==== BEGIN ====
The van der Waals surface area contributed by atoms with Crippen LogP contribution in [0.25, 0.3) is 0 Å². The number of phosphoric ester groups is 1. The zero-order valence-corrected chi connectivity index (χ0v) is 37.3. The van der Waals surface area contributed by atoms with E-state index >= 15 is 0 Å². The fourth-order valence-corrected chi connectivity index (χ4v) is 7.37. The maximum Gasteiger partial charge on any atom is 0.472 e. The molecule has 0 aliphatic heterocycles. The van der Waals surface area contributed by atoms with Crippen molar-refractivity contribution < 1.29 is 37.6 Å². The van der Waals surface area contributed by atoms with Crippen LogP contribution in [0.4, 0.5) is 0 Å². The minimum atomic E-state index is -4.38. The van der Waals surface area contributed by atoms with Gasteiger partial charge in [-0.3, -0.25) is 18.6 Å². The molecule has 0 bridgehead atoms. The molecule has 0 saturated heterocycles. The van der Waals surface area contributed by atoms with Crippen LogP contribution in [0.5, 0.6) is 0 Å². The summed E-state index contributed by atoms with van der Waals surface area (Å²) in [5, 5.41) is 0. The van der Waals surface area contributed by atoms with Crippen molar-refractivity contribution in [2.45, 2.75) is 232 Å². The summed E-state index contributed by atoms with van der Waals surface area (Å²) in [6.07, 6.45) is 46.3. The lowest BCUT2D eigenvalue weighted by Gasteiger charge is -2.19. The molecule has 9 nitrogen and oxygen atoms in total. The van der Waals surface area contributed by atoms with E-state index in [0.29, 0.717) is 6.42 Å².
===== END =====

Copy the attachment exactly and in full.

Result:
The van der Waals surface area contributed by atoms with Crippen LogP contribution in [0.25, 0.3) is 0 Å². The number of phosphoric ester groups is 1. The zero-order valence-corrected chi connectivity index (χ0v) is 37.3. The van der Waals surface area contributed by atoms with E-state index >= 15 is 0 Å². The fourth-order valence-corrected chi connectivity index (χ4v) is 7.37. The maximum Gasteiger partial charge on any atom is 0.472 e. The molecule has 0 aliphatic heterocycles. The van der Waals surface area contributed by atoms with Crippen molar-refractivity contribution < 1.29 is 37.6 Å². The van der Waals surface area contributed by atoms with Crippen LogP contribution in [0.4, 0.5) is 0 Å². The minimum atomic E-state index is -4.38. The van der Waals surface area contributed by atoms with Gasteiger partial charge in [-0.3, -0.25) is 18.6 Å². The molecule has 0 bridgehead atoms. The molecule has 0 saturated heterocycles. The van der Waals surface area contributed by atoms with Crippen LogP contribution in [0.5, 0.6) is 0 Å². The summed E-state index contributed by atoms with van der Waals surface area (Å²) in [5, 5.41) is 0. The van der Waals surface area contributed by atoms with Crippen molar-refractivity contribution in [2.45, 2.75) is 232 Å². The summed E-state index contributed by atoms with van der Waals surface area (Å²) in [6.07, 6.45) is 46.3. The lowest BCUT2D eigenvalue weighted by Gasteiger charge is -2.19. The molecule has 9 nitrogen and oxygen atoms in total. The van der Waals surface area contributed by atoms with E-state index in [0.29, 0.717) is 6.42 Å².